Modulations of theta frequency for cognitive control in behavior and in EEG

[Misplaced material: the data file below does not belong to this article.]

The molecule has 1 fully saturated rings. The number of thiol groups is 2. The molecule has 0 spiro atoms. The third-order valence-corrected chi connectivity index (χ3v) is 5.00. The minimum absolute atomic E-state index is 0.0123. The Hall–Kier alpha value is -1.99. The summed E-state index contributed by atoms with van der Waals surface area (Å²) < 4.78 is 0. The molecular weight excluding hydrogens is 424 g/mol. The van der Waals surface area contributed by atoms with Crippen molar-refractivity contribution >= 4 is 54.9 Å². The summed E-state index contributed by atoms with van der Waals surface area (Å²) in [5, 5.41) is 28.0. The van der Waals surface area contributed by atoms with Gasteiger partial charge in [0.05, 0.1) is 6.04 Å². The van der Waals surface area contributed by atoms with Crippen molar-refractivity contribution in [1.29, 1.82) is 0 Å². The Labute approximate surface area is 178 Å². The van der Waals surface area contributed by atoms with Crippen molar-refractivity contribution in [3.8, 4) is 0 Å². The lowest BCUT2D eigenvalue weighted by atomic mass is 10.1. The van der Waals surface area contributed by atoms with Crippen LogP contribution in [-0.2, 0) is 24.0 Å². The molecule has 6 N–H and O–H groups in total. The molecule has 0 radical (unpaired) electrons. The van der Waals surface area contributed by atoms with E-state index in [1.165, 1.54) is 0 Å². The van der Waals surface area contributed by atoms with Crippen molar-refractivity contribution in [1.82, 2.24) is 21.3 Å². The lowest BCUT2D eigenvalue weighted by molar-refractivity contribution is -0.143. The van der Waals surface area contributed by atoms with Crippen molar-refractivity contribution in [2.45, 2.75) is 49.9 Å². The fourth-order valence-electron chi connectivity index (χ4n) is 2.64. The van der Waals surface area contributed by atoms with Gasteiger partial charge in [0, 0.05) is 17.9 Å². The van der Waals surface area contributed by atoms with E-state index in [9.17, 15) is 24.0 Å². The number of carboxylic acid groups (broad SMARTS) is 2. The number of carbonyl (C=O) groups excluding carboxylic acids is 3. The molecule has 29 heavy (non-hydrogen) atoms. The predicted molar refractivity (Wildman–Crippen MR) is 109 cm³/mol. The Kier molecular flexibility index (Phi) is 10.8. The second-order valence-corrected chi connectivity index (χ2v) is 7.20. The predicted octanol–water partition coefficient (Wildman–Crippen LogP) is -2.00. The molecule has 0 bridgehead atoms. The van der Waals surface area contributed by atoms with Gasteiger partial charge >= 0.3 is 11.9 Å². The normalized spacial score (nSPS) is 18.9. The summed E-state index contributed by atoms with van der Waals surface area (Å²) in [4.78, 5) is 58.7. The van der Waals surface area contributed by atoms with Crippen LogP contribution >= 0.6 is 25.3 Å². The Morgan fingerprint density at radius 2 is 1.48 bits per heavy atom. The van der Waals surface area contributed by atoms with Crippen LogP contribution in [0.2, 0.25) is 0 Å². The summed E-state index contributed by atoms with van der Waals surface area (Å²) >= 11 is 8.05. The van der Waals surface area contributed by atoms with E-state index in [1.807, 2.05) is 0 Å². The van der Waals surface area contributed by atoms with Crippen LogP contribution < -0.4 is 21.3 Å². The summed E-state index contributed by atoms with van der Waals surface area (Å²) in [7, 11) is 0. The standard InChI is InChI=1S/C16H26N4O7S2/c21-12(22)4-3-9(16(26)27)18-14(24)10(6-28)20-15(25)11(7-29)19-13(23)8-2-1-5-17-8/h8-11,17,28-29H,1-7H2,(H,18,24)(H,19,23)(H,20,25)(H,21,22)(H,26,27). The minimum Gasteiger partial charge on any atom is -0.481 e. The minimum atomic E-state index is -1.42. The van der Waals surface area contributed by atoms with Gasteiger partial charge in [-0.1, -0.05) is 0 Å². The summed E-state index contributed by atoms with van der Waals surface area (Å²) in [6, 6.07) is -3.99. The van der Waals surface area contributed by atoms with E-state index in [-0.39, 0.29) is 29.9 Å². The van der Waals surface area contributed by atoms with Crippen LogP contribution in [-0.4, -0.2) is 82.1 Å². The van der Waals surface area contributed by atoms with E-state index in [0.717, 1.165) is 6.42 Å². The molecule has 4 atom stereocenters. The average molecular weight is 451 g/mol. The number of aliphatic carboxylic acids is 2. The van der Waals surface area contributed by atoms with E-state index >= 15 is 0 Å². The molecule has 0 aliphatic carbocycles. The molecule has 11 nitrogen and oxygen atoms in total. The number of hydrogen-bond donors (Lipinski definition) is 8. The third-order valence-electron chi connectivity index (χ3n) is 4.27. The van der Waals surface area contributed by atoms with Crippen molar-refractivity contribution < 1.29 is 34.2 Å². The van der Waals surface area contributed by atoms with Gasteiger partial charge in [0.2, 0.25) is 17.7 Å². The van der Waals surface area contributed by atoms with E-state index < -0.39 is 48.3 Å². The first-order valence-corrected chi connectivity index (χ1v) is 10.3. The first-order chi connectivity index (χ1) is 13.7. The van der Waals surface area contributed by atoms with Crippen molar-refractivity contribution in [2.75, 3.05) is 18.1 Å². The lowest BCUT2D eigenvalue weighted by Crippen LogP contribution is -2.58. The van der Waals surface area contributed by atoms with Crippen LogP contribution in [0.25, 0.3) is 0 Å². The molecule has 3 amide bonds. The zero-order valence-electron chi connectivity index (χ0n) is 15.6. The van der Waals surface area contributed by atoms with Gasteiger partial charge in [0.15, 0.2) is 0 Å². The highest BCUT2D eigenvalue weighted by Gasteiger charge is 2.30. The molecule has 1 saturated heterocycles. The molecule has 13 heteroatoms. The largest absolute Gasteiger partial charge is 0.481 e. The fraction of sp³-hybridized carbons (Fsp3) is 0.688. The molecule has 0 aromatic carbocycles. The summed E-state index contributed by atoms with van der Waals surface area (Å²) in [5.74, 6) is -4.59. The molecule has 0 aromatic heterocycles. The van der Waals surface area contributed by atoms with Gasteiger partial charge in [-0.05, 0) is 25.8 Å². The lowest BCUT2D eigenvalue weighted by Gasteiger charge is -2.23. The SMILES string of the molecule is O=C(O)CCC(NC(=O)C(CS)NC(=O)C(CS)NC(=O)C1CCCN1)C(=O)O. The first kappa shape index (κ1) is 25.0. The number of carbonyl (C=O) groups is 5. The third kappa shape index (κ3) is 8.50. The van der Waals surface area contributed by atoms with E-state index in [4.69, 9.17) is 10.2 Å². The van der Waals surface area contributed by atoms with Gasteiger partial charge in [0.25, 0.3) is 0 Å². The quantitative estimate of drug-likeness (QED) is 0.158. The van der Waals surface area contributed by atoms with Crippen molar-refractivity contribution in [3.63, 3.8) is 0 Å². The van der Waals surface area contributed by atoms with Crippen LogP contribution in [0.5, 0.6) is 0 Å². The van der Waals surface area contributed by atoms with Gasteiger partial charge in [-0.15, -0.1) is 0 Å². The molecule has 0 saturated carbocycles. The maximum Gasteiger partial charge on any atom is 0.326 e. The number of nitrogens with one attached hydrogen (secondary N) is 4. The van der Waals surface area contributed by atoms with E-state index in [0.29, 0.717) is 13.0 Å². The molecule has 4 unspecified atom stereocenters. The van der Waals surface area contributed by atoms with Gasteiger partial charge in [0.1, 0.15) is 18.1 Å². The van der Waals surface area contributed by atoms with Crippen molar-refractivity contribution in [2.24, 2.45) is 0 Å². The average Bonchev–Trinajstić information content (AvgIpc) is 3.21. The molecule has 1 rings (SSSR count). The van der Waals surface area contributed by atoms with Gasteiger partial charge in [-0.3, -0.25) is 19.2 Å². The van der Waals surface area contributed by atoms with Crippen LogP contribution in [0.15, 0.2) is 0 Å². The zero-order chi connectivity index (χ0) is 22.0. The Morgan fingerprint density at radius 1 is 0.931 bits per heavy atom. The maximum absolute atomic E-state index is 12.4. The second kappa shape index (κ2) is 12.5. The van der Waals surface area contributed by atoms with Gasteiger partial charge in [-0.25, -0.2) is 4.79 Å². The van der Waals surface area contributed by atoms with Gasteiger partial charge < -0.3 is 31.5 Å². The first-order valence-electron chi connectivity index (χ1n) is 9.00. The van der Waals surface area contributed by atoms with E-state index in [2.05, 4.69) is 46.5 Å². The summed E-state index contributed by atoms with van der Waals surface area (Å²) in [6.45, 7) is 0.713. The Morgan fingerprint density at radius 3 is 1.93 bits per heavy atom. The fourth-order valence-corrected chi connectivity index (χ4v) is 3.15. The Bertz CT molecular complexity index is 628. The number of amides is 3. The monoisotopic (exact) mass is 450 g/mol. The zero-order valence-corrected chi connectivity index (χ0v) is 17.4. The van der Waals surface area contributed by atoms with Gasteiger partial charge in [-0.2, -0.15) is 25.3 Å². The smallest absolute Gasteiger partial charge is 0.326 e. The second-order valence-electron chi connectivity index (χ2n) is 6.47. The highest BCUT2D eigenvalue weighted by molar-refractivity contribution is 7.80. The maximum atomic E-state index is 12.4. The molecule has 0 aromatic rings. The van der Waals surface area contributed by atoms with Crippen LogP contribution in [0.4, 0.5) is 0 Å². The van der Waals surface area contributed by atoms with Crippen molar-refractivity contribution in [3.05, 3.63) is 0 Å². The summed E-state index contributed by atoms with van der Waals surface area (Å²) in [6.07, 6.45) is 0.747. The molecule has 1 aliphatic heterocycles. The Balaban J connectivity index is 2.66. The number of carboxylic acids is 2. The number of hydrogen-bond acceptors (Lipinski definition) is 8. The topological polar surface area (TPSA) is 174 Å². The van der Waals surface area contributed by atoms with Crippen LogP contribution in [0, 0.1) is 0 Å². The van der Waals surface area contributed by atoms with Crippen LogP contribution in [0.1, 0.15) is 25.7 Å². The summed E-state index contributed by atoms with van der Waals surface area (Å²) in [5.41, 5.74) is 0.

Neural oscillations at theta frequency (4-8 Hz) are thought to play an important role in guiding behaviour (Cavanagh & Frank, 2014), a phenomenon sometimes labeled as cognitive control. In particular, theta amplitude increases when an unexpected event happens or something goes wrong. However, the computational role of theta has remained unclear. We present a computational model of how theta guides faster (gamma) frequencies, thus to synchronize (functionally, attend to) specific neural modules. In this model, theta amplitude and theta frequency are two dimensions that can be controlled for optimal cognitive control. The model predicts that theta frequency decreases when a more difficult task is upcoming, because slower waves allow more time for competing representations to settle. This decreased frequency should be visible in both neurophysiology (measured via EEG) and behavior (measured via accuracy). In line with model simulations, we find empirically in the EEG spectrum that a cue predicting an upcoming difficult (relative to easy) stimulus, leads to an decreased theta frequency. Similarly, theta frequency measured at the behavioral level is slowed down on such difficult stimuli. This result demonstrates how different aspects of theta oscillations (amplitude and frequency) can be recruited for cognitive control, and how they can be manifested in EEG and behavior.